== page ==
BERKELEY: Post-mortem critiques of the Trump-Kim agreement suggest that the net winner was China while Donald Trump was bamboozled into unreciprocated concessions by the crafty Kim Jong Un.
To understand the wider implications of the summit, we should understand China’s essential geostrategic interest in Korea.
CHINA’S DEEP INTERESTS IN NORTH KOREA
Obviously North Korea shares a 1,420km border with China. China played an indispensable role in the birth of a separate Democratic People’s Republic of Korea and successfully fought to defend it when its existence was threatened by US General Douglas MacArthur’s 1950 outflanking counterattack.
China’s relations with North Korea remained warm through the early part of the Cold War and cooled after commencement of the Sino-Soviet dispute in 1956, creating opportunity for Pyongyang to play the two against each other over the next decade.
While China withdrew its last troops from the North in 1958, it has maintained and renewed its only mutual defence alliance with North Korea.
FROM THE KOREAN WAR TO OUTREACH IN THE 1990S
From China’s perspective, its intervention in the Korean War was a necessary holding action. The 1953 truce left in place a reasonably stable alliance structure, with South Korea allied to the US and North Korea allied to the People’s Republic of China and the Soviet Union.
Yet the regime in the south posed continuing existential threat to the North, not just due to ideology but also the “divided nation” syndrome drawing them ambivalently together.
The economic “Miracle on the Han”, taking off under Park Chung-hee in the early 1970s, destabilised the peninsular power balance with the South’s GDP growing up to 30 times larger than the North’s, followed by military modernisation leaving Pyongyang behind.
China under Deng Xiaoping soon adopted its own East Asian miracle model and urged North Korea to follow suit, but the ideologically orthodox Kims renounced “revisionism.”
At the end of the 1980s, South Korea under Roh Tae-woo brought this growing asymmetry to a strategic head with Nordpolitik, combining outreach to the North with diplomatic overtures to North Korea’s core supporters, China and the USSR.
While Pyongyang spurned the South’s demarche, Moscow and Beijing proved more receptive. In the early 1990s, both recognised South Korea.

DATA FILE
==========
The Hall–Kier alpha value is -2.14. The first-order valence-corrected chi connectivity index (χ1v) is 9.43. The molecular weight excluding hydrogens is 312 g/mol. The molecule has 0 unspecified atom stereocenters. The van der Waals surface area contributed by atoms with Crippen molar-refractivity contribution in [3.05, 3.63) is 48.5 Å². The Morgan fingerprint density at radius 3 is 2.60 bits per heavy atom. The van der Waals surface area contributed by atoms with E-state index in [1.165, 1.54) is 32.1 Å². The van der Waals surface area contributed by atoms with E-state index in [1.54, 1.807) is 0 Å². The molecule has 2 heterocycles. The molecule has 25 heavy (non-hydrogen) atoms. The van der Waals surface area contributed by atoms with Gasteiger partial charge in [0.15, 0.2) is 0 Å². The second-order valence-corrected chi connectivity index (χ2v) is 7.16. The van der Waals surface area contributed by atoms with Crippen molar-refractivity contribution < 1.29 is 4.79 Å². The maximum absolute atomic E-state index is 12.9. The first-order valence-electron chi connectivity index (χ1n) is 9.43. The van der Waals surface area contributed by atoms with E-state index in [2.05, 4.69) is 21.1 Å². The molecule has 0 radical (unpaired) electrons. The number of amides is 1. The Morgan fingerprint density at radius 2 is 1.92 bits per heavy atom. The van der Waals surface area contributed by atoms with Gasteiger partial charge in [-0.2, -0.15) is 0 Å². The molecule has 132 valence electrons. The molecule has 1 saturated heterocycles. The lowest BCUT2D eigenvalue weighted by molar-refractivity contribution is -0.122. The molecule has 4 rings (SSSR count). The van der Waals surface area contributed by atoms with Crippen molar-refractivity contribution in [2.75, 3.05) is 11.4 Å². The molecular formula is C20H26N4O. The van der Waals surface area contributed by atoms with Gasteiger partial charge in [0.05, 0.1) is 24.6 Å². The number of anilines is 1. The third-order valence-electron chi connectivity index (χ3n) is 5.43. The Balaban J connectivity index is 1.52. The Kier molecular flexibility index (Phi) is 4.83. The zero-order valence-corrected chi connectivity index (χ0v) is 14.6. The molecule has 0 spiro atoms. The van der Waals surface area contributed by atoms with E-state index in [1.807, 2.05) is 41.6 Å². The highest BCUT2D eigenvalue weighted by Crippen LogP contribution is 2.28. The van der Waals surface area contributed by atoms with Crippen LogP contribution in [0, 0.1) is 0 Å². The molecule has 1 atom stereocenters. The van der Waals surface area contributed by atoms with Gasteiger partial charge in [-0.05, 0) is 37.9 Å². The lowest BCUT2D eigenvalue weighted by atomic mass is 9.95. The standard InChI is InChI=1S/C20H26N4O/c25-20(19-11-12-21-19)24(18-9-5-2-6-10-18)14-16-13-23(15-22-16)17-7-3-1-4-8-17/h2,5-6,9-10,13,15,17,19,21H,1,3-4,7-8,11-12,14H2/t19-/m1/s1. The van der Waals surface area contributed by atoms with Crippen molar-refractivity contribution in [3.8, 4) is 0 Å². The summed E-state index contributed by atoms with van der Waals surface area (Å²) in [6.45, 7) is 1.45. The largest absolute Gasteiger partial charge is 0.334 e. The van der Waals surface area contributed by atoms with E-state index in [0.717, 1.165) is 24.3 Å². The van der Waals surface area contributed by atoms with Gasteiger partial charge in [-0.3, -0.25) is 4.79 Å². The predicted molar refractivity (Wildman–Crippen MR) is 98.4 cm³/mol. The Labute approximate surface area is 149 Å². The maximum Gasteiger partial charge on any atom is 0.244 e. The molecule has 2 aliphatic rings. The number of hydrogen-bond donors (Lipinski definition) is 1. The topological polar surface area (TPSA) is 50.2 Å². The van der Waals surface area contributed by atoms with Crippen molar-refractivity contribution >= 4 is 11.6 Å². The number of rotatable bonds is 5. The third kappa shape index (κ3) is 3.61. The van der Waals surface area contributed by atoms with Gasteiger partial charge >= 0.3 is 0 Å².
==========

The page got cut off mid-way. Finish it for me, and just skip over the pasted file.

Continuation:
Kim Il Sung was furious, threatening to recognise Taiwan to punish Beijing. Without diplomatically realistic options in a cratering economy, he focused attention on covert nuclear weapons development.
ASTOUNDING PROGRESS IN NORTH KOREA'S NUCLEAR PROGRAMME
Hitherto content to allow North Korea to reap the consequences of its ill-conceived priorities, the West was rudely awakened by the International Atomic Energy Agency’s 1992 discovery of a nuclear developmental programme and equally astounded by its swift progress.
Not every country was equally concerned. Most alarmed was the United States, as architect and custodian of the Northeast Asian status quo.
South Korea was only indirectly affected by a nuclear North Korea’s potential impunity, as nuclearisation did not basically affect the bilateral balance of power – the North already posed a credible threat to Seoul via conventional artillery and rocketry deployed just north of Seoul.
China was also not directly affected by the North Korean nuclear threat: The North was unlikely to target its only ally, and China maintained an uneasy relationship with the regime though dwarfed by commerce with the South.
China became annoyed by the North’s nuclear potential only indirectly as this provoked the United States into bolstering its northeast Asian deterrence network in ways not easily distinguishable from anti-Chinese containment efforts.
The diplomatic work resulted in the Agreed Framework, bringing the first nuclear crisis to a tentative close in 1994. It was a unilateral American effort.
Beijing blocked a 1994 UN Security Council resolution on North Korea.
BEIJING GROWS INCREASINGLY ANNOYED
The Agreed Framework lost credibility as each side failed to live up to respective promises and collapsed in 2003. The North resumed uranium enrichment, introducing the second phase of the nuclear crisis.
Again Washington considered a preemptive strike, a threat made more credible by the 2002 “axis of evil” rhetoric of then-President George W Bush and the 2003 invasion of Iraq.
Alarmed by the threat of a US preemptive strike, Beijing intervened by convening the six-party talks in August 2003. Altogether six “rounds” of talks were held between 2003 and 2009, at which point Pyongyang withdrew and expelled nuclear inspectors from the country.